"This is the first time we find spiral galaxies that are as large as they can ever be," Ogle says.

Despite these destructive effects, super spirals can still form stars. Although the largest elliptical galaxies formed all or most of their stars more than 10 billion years ago, the super spirals still form stars to this day. They convert about 30 times the mass of the Sun into stars each year, which is normal for a galaxy of this size. By comparison, our Milky Way forms about one solar mass of stars a year.

Ogle and his team have offered additional observations to help answer key questions about super helices, including observations designed to better investigate the movement of gas and stars within disks. After its launch in 2021, NASA's James Web Web Space Telescope can study super spirals over longer distances and, respectively, younger ages to learn how they evolve over time. And NASA's WFIRST mission can help find more super spirals that are extremely rare, thanks to its large field of view.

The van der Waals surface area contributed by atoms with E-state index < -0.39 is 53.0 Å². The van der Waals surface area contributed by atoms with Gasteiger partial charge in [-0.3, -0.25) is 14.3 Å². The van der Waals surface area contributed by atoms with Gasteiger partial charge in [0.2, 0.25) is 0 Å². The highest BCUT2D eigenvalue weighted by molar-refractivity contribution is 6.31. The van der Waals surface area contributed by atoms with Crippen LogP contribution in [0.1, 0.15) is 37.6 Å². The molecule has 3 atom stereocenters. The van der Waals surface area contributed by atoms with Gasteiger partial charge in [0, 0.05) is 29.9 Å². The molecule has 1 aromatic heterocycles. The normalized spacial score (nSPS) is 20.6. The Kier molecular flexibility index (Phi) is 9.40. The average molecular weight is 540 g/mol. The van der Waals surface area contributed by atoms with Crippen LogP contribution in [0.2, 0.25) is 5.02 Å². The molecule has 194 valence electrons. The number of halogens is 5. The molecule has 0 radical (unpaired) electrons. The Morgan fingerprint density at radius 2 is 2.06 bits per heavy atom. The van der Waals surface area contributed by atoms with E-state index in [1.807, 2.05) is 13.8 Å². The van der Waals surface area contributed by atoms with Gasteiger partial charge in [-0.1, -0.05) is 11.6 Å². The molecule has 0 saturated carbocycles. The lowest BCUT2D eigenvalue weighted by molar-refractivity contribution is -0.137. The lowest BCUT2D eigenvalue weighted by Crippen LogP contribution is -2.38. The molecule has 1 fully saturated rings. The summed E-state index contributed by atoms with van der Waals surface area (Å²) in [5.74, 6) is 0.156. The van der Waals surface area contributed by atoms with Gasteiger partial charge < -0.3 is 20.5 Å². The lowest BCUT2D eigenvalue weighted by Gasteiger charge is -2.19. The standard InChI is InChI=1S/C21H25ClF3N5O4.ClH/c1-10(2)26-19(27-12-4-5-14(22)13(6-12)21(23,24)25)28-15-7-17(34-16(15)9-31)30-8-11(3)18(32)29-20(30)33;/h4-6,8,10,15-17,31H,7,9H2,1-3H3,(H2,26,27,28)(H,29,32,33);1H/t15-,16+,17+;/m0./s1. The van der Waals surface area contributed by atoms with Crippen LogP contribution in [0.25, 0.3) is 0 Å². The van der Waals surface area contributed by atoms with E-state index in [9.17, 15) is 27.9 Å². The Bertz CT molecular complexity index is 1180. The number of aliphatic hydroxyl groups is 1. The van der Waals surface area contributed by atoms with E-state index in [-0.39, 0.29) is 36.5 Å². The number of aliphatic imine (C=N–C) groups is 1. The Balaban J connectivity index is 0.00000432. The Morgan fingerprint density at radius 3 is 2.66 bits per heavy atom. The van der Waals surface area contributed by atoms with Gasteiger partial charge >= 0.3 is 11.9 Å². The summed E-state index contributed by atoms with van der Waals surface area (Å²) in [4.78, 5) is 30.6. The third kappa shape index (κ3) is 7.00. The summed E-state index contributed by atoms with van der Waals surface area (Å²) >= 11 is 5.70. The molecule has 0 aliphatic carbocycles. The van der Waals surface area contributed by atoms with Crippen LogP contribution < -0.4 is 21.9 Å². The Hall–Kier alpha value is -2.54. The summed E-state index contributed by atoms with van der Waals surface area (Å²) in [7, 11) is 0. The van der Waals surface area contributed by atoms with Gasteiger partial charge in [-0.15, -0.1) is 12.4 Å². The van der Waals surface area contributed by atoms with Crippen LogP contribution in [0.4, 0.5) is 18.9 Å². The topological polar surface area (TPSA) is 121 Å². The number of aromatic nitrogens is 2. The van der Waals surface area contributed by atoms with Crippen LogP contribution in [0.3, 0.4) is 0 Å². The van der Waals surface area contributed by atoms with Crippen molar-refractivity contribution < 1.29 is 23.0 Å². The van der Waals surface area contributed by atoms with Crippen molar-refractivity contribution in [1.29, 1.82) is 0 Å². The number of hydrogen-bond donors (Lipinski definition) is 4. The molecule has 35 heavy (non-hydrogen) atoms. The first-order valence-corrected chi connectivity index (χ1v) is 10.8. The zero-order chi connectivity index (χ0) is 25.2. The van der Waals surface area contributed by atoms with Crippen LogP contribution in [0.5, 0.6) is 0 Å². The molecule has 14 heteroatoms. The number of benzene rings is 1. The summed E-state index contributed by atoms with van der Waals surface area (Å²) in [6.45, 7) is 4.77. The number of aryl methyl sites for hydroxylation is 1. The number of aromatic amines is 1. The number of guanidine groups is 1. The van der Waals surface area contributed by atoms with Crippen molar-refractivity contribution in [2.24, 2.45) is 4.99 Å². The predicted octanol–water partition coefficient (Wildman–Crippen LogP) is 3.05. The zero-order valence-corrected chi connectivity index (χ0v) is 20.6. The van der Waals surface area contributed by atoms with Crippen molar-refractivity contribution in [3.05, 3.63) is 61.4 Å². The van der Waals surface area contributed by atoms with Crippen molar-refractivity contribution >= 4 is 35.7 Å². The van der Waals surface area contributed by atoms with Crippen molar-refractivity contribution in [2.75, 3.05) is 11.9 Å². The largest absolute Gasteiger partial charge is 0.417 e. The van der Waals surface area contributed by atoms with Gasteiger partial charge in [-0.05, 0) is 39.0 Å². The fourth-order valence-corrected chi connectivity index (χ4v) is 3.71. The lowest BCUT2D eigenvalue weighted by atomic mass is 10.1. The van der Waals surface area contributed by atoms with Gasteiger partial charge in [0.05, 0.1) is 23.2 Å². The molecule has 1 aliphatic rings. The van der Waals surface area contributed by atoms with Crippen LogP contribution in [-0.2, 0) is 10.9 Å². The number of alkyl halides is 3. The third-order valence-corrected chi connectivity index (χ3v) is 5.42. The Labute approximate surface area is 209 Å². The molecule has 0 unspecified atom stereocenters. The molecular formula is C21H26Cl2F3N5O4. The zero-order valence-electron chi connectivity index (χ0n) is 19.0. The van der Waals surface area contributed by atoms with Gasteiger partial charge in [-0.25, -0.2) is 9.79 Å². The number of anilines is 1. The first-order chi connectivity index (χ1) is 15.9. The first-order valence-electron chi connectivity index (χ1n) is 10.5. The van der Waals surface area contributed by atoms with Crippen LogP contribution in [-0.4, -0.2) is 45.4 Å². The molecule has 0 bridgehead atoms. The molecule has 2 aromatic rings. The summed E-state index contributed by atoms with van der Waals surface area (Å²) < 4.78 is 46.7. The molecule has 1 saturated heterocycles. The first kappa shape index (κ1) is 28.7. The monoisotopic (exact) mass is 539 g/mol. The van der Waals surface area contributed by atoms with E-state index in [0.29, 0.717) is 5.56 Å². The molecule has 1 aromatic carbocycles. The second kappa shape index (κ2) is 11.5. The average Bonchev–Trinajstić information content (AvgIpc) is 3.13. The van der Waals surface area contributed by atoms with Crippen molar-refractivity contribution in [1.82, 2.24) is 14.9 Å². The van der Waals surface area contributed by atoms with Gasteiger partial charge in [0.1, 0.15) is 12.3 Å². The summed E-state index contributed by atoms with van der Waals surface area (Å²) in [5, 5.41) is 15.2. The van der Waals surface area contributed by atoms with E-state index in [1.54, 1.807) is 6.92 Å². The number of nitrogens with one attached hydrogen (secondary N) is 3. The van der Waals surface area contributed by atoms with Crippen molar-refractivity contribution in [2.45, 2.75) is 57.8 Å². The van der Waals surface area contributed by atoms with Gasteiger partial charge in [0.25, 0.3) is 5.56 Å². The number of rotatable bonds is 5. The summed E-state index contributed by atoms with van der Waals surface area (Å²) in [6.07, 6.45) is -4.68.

The Space Telescope Science Institute Extends the Space of Astronomy to Host the Hubble Space Telescope Center The Hubble Space Telescope The James Webb Space Science and Operations Center and the Broadcasting Center for Scientific Operations infrared observation telescope (WFIRST). STScI also maintains the Miculsky Space Telescope (MAST) archive, which is a NASA-funded project for maintaining and providing the astronomical community with various astronomical data archives and is a data repository for Hubble, Webb, Kepler, K2, TESS missions and more.